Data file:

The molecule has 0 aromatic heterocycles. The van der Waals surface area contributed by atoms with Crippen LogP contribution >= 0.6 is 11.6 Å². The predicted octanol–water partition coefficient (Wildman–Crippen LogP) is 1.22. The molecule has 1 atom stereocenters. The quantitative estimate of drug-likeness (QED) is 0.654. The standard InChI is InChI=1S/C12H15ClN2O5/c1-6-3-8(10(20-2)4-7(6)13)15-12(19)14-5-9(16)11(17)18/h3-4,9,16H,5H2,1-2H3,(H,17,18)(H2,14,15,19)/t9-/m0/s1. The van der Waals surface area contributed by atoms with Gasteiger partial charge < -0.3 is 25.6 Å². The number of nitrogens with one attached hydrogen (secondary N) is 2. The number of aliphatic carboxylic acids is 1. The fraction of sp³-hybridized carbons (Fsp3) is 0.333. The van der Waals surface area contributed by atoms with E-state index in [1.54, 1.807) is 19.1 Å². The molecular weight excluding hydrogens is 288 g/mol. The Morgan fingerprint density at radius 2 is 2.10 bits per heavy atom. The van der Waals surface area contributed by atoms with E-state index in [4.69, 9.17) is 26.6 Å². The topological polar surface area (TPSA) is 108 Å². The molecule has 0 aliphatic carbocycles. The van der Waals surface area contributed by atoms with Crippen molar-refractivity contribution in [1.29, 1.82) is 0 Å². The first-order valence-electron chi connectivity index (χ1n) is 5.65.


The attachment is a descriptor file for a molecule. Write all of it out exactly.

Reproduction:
The molecule has 0 aromatic heterocycles. The van der Waals surface area contributed by atoms with Crippen LogP contribution >= 0.6 is 11.6 Å². The predicted octanol–water partition coefficient (Wildman–Crippen LogP) is 1.22. The molecule has 1 atom stereocenters. The quantitative estimate of drug-likeness (QED) is 0.654. The standard InChI is InChI=1S/C12H15ClN2O5/c1-6-3-8(10(20-2)4-7(6)13)15-12(19)14-5-9(16)11(17)18/h3-4,9,16H,5H2,1-2H3,(H,17,18)(H2,14,15,19)/t9-/m0/s1. The van der Waals surface area contributed by atoms with Gasteiger partial charge < -0.3 is 25.6 Å². The number of nitrogens with one attached hydrogen (secondary N) is 2. The number of aliphatic carboxylic acids is 1. The fraction of sp³-hybridized carbons (Fsp3) is 0.333. The van der Waals surface area contributed by atoms with E-state index in [1.54, 1.807) is 19.1 Å². The molecular weight excluding hydrogens is 288 g/mol. The Morgan fingerprint density at radius 2 is 2.10 bits per heavy atom. The van der Waals surface area contributed by atoms with E-state index in [4.69, 9.17) is 26.6 Å². The topological polar surface area (TPSA) is 108 Å². The molecule has 0 aliphatic carbocycles. The van der Waals surface area contributed by atoms with Crippen molar-refractivity contribution in [1.29, 1.82) is 0 Å². The first-order valence-electron chi connectivity index (χ1n) is 5.65.